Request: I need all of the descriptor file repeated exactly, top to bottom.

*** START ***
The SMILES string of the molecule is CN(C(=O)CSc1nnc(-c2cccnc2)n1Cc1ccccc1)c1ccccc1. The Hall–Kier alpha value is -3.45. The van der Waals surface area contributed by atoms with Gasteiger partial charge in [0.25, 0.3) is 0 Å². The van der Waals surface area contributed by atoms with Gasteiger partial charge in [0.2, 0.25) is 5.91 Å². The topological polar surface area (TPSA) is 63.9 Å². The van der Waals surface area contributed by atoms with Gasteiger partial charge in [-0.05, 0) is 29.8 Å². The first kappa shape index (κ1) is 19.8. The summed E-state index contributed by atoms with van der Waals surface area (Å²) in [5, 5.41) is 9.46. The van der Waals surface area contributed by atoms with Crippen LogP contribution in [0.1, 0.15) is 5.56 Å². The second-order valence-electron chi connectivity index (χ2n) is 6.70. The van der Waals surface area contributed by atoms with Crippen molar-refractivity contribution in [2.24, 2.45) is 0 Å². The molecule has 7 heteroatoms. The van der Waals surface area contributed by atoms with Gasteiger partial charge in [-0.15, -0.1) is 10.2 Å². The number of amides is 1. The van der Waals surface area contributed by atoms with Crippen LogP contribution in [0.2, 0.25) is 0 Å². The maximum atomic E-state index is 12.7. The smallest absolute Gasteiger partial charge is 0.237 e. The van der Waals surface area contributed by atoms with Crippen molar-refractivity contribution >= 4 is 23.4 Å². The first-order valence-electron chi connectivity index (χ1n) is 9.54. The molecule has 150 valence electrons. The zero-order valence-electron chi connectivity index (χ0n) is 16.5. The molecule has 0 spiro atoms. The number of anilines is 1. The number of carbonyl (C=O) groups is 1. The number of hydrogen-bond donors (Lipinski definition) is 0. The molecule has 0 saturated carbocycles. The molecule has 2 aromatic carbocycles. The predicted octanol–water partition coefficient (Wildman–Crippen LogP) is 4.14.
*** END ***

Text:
The SMILES string of the molecule is CN(C(=O)CSc1nnc(-c2cccnc2)n1Cc1ccccc1)c1ccccc1. The Hall–Kier alpha value is -3.45. The van der Waals surface area contributed by atoms with Gasteiger partial charge in [0.25, 0.3) is 0 Å². The van der Waals surface area contributed by atoms with Gasteiger partial charge in [0.2, 0.25) is 5.91 Å². The topological polar surface area (TPSA) is 63.9 Å². The van der Waals surface area contributed by atoms with Gasteiger partial charge in [-0.05, 0) is 29.8 Å². The first kappa shape index (κ1) is 19.8. The summed E-state index contributed by atoms with van der Waals surface area (Å²) in [5, 5.41) is 9.46. The van der Waals surface area contributed by atoms with Crippen LogP contribution in [0.1, 0.15) is 5.56 Å². The second-order valence-electron chi connectivity index (χ2n) is 6.70. The van der Waals surface area contributed by atoms with Crippen molar-refractivity contribution in [2.24, 2.45) is 0 Å². The molecule has 7 heteroatoms. The van der Waals surface area contributed by atoms with Gasteiger partial charge in [-0.15, -0.1) is 10.2 Å². The number of amides is 1. The van der Waals surface area contributed by atoms with Crippen LogP contribution in [0.2, 0.25) is 0 Å². The maximum atomic E-state index is 12.7. The smallest absolute Gasteiger partial charge is 0.237 e. The van der Waals surface area contributed by atoms with Crippen molar-refractivity contribution >= 4 is 23.4 Å². The first-order valence-electron chi connectivity index (χ1n) is 9.54. The molecule has 150 valence electrons. The zero-order valence-electron chi connectivity index (χ0n) is 16.5. The molecule has 0 spiro atoms. The number of anilines is 1. The number of carbonyl (C=O) groups is 1. The number of hydrogen-bond donors (Lipinski definition) is 0. The molecule has 0 saturated carbocycles. The molecule has 2 aromatic carbocycles. The predicted octanol–water partition coefficient (Wildman–Crippen LogP) is 4.14.